Statement by Ross C.

“Rocky” Anderson
Executive Director, High Road for Human Rights Advocacy Project Before the Utah Senate Natural Resources, Agriculture, and Environment Committee February 19, 2010 I’m Rocky Anderson, former mayor of Salt Lake City and founder and Executive Director of High Road for Human Rights Advocacy Project, headquartered in Salt Lake City. For many years, I have intensely sought out the facts about climate change. What I have discovered is compelling – and incredibly disturbing, particularly when considering what kind of world we will be leaving to our children, grandchildren, and billions of others who will be severely impacted because of our failure to significantly reduce the emission of billions of tons of carbon dioxide and other greenhouse gases into the atmosphere. In terms of the preventable tragedies that may befall billions of people and our capacity to stop much of it from happening, this is the greatest moral issue facing humankind today. Scientists have known for over 100 years that certain gases, such as carbon dioxide and methane – as compared to gases like oxygen – actually capture, retain, and emit infrared radiation, such as the heat reflected by the earth. Having a certain amount of those greenhouse gases in the atmosphere is what keeps our planet from freezing. The safe level of between 280 and 300 parts per million was maintained for at least 10,000 years before the industrial age. However, the heating property of greenhouse gases can become dangerous to life on earth when there are too many of those gases in the atmosphere. That’s where we are now, with 389 parts per million and increasing at 2-3% per year – and we’re headed for far worse in the future, particularly since some of those gases, like carbon dioxide, accumulate in the atmosphere for 100 to 1,000 years or more. The concentration of CO2 is 30% + higher now than at any time during at least 800,000 years before the beginning of the industrial age. That is primarily because of human activities – activities that, with good public policy, can be changed.

The atmosphere is actually very delicate and thin, vulnerable to the billions of tons of emissions humankind pollutes into it. Carl Sagen once said that if you varnished a school-room globe, the coat of varnish would be as thick in relation to the globe as our atmosphere is to Earth. When I was Mayor, we made climate protection a priority at all times when making and implementing municipal policies. As a result, we reduced greenhouse gas emissions from municipal operations by 31% in four years and, in many instances, saved a lot of money. With committed leadership, those sorts of results, and better, can be achieved by every governmental entity. Instead, what we see here and throughout much of the rest of the country is a failure of leadership. Lost opportunities abound, while the Chinese are cleaning our clocks. Five years ago, China essentially had no presence in wind or solar manufacturing. Today, China is the largest maker of wind turbines and solar panels. And that is just the tip of the proverbial iceberg. In Utah, most of our elected officials seem content with letting others take advantage of the new clean-energy economy. Certain legislators talk of reneging on Utah’s commitments to the Western States Climate Initiative, while it was recently reported that Massachusetts earned $50 million from its participation in the cap and trade program under the Regional Greenhouse Gas Initiative. There are a lot of people who, in good faith, are confused about climate change. For those who still wonder where the truth lies, please consider that the state of the science is astoundingly consistent. The largest scientific collaboration in history, the Intergovernmental Panel on Climate Change; the national science academies of every industrialized nation, including the United States; and Utah’s top scientists are all in agreement: We are facing a climate crisis caused by the burning of coal, oil, and gas – and if we continue along this path, tragedy and untold misery will result to billions of people, including, very likely, our own descendants. Also, please recall that former President George W. Bush, former UK Prime Minister Tony Blair and UK Prime Minister Gordon Brown have been in agreement: Climate change is a serious problem (those were President Bush’s words) and the US needs to help lead toward solutions by vastly reducing the emissions of greenhouse gases.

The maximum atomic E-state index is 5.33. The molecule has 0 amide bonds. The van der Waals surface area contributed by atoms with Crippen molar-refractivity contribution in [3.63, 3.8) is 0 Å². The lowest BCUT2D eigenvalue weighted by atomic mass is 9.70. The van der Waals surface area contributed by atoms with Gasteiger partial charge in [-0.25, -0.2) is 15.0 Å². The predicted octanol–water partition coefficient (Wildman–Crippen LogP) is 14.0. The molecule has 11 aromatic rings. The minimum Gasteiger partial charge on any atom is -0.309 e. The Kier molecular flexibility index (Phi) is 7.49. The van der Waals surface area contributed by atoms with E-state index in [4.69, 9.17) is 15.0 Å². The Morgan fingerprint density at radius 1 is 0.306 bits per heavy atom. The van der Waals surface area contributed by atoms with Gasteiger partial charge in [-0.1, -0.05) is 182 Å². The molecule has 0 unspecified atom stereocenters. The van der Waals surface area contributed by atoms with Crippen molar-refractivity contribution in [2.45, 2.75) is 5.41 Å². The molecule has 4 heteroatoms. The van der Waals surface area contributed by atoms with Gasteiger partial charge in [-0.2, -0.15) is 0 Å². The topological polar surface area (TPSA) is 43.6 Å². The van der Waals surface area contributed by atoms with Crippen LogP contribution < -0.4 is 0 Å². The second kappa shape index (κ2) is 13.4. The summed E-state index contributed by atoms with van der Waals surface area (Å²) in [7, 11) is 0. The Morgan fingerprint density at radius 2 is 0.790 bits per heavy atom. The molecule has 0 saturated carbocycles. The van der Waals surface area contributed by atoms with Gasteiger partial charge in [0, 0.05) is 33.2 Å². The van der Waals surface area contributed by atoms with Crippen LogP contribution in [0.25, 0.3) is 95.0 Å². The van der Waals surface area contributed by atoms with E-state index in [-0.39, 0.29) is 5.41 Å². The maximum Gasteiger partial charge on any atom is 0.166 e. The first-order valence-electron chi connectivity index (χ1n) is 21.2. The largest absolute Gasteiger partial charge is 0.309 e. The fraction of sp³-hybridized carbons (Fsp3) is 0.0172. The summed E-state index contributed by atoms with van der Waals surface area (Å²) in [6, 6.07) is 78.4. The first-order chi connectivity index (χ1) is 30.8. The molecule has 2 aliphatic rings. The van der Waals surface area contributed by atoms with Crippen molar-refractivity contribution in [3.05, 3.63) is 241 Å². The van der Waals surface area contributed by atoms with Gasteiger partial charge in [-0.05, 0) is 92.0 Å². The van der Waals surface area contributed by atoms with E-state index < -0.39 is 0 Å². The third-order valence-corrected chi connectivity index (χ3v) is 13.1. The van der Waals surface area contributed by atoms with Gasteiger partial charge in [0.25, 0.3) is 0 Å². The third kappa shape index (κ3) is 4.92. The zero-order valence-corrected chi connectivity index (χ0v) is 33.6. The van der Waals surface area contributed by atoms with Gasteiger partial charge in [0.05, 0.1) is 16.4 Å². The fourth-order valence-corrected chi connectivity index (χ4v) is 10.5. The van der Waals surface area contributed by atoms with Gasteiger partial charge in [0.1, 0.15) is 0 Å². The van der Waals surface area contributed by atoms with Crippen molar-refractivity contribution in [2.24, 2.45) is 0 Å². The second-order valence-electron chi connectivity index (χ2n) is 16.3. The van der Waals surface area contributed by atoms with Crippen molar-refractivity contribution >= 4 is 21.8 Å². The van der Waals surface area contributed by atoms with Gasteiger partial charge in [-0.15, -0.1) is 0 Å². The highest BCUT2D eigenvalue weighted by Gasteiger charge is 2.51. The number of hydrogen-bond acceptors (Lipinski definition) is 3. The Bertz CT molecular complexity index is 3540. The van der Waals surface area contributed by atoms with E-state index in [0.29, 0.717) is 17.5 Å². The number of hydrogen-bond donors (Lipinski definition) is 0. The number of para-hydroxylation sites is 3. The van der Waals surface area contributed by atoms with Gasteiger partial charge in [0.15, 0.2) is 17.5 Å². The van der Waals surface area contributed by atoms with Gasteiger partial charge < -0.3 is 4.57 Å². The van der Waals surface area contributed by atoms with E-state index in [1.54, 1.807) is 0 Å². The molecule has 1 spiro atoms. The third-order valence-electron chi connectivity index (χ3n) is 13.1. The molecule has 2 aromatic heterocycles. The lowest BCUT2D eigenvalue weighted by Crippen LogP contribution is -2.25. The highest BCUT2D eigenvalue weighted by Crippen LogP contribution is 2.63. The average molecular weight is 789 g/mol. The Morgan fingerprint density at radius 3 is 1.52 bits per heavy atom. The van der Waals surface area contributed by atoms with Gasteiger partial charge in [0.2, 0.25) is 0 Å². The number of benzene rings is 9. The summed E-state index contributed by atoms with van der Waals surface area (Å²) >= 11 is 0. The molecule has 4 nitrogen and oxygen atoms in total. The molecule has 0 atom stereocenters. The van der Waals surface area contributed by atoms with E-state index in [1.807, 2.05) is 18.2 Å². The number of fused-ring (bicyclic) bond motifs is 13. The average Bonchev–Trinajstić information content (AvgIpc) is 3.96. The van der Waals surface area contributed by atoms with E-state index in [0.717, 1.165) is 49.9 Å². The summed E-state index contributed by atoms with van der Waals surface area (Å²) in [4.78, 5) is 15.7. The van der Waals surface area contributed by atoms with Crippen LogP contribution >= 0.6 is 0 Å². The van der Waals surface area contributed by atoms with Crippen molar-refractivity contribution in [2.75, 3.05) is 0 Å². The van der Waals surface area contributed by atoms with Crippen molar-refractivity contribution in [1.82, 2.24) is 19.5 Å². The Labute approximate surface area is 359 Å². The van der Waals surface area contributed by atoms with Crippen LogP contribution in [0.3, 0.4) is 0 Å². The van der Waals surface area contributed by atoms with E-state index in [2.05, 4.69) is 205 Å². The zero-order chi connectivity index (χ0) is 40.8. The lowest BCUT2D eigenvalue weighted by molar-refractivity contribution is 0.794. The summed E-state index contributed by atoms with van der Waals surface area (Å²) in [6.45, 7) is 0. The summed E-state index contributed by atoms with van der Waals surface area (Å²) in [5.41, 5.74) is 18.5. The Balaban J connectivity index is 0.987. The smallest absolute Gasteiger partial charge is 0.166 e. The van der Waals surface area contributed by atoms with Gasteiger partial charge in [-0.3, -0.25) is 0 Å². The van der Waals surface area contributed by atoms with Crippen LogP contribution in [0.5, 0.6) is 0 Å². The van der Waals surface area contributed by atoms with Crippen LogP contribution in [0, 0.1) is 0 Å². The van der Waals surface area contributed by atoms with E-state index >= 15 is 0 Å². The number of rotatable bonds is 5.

In a recent statement on ocean acidification, 70 science academies, including the US national Academy of Sciences, expressed their alarm that at current CO2 emission rates, all coral reefs and polar ecosystems will be severely affected by 2050 or earlier, with significant reductions in marine food supplies, and that such acidification is irreversible on timescales of at least tens of thousands of years. According to those 70 science academies, “large and rapid reductions of global CO2 emissions are needed globally by at least 50% by 2050.” Our public policy makers stand in a position of public trust – not just for the present but as stewards for those who come along in the future. We can, as it seems is happening in Utah, approach the grand opportunities offered by clean, renewable sources of energy and conservation with disdain, timidity, and a lack of leadership and caring for those who will suffer the consequences of our inaction, or we can rise to this tremendous challenge and help to create a safer, healthier, more peaceful world. Please join leaders elsewhere who are working hard to protect our miraculous planet and its inhabitants, including our brothers and sisters worldwide, now and in the future, who will be dramatically impacted by our choices today.